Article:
Babylonian astrology was not wholly unknown to the Greeks prior to Alexander’s campaign. Plato, for instance, demonstrates an awareness of divination by the stars in the Timaeus dialogue, in which the protagonist criticizes divination by the stars without the means of astronomical calculation (logizethai) and a model (mimêmaton) of the heavens:
To describe the dancing movements of these gods, their juxtapositions and the back-circlings and advances of their circular courses on themselves; to tell which of the gods come into line with one another at their conjunctions and how many of them are in opposition, and in what order and at which times they pass in front of or behind one another, so that some are occluded from our view to reappear once again, thereby bring terrors and portents of things to come to those who cannot reason – to tell all this without the use of visible models would be labor spend in vain. 40c-d, Donald J. Zeyl translation, emphasis mine).
Each astronomical consideration listed in this passage, the conjunctions and oppositions, the occlusion or heliacal settings of planets and stars, the retrogradation are basic considerations in Babylonian (and subsequently Greek) astronomy. This passage may allude to early exposure of the Greeks to astrological methods more akin to numerology rather than based on astronomical observation, for the use of visible models can more accurately measure celestial phenomena. It may also be taken as evidence that Plato is at least aware of the Babylonian practice of omenic astrology or the horoscopy that emerged in the fifth century B.C.E. Also in the Timaeus, Plato mentions the “young gods” whose job it is to steer souls. The identity of these gods would become a problem in later Platonism, but they are established, at least by the first century as planetary god (Philo, De opificio mundi, 46-47). As this dialogue was treated with great importance in Platonism during the formative period of Hellenistic astrology, this passage could have been used by those looking for philosophical justification for the practice. Plato further expresses in the Laws(7.821a-822c; 10.986e) the value of studying astronomy for the sake of astral piety. He points out that the name planetos (from “to wander”) is a misnomer, for the Sun, Moon and planets display a cyclical regularity in their course that can be more accurately understood by astronomical research. We can suspect, in this regard, the influence of contemporary astronomers and students in the academy such as Eudoxus. Astral piety, however, is to be contrasted with “astrology” proper that originated with the attempt to apply reason, order, and predictability to phenomena that had been previously considered to be merely astral omens.
Plato held in low regard the divinatory arts that are not prophetic, i.e., a madness (manic/mantic) directly inspired by the gods (cf. Ion). He expressed an attitude of ambiguity toward divination revealed in the double-edged characterization of Theuth (cf. Phaedo, 274a), the inventor of number, calculation, geometry, astronomy, games and writing. Just as writing results in a soul’s forgetfulness through the mediation of symbols, semiotic or sign-based prediction, as astrology was often considered, is inferior to directly inspired prophecy (Phaedo, 244c).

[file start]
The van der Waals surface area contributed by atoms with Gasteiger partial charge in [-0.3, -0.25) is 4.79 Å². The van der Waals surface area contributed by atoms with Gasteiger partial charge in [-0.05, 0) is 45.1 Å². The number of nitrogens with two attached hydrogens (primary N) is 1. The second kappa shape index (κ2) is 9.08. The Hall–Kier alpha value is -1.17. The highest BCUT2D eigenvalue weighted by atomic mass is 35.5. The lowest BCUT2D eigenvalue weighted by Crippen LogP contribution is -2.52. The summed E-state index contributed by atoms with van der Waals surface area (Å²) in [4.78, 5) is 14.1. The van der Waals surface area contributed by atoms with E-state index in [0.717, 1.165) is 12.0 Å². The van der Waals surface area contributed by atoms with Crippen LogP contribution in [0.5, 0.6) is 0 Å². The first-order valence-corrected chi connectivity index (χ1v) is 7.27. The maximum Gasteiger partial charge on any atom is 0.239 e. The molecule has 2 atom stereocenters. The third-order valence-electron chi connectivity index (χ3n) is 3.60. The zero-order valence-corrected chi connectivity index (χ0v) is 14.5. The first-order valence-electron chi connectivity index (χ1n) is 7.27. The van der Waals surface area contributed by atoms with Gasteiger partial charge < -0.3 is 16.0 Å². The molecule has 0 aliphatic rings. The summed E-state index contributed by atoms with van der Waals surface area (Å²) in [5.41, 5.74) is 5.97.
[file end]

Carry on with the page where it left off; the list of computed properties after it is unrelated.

As early as Hesiod, the Greeks mythologized ages of civilization. The Golden Age, in which the gods walked upon the earth, gave way to Silver, then Bronze, then Iron Age. Empedocles taught of a natural cycle of the interplay of Love and Strife: Love and harmony dominated one Age, then Strife in the next Age. Plato also expresses world ages, particularly in the Statesman or Politicus (269d-274d). Throughout the myths in this dialogue and others, he introduced the notion of a “cosmos” or a rational order and ontological hierarchy of the spheres of heavenly beings, elements, daimons, and earthly inhabitants. The cosmologies in Plato’s dialogues marked the emergence of a rational cosmic order in place of earlier cosmogonies. His Timaeus dialogue, with its detailed story of the creation of the world, was to become, perhaps the most influential book along with the Septuagint in the late Hellenistic era). Babylonian astronomical cycles would, soon after Plato, fuse with Greek cosmologies. In the Myth of Er in the Republic, Plato describes the cosmos as held together by the Spindle of Necessity, such that the spheres of the fixed stars and the planets are held together by an axis of a spindle. Sirens sing to move the spheres (or whorls) while the Three Moirai participate in turning the wheel. Each whorl has its own speed, with the sphere of the fixed stars moving the fastest and in the direction opposite those of the planets. In the Phaedrus (245c-248c) dialogue, he further illustrates the Law of Destiny that governs souls who accompany the procession of the gods in a heavenly circuit for a period of 1000 years. If the souls remember the Good (those of the philosophers) they will regain lost wings of immortality in three circuits or 3000 years. Otherwise they fall to the earth and continue a cycle of rebirths for 10,000 years. Immortal souls dwell in the rim of the heavens among the stars.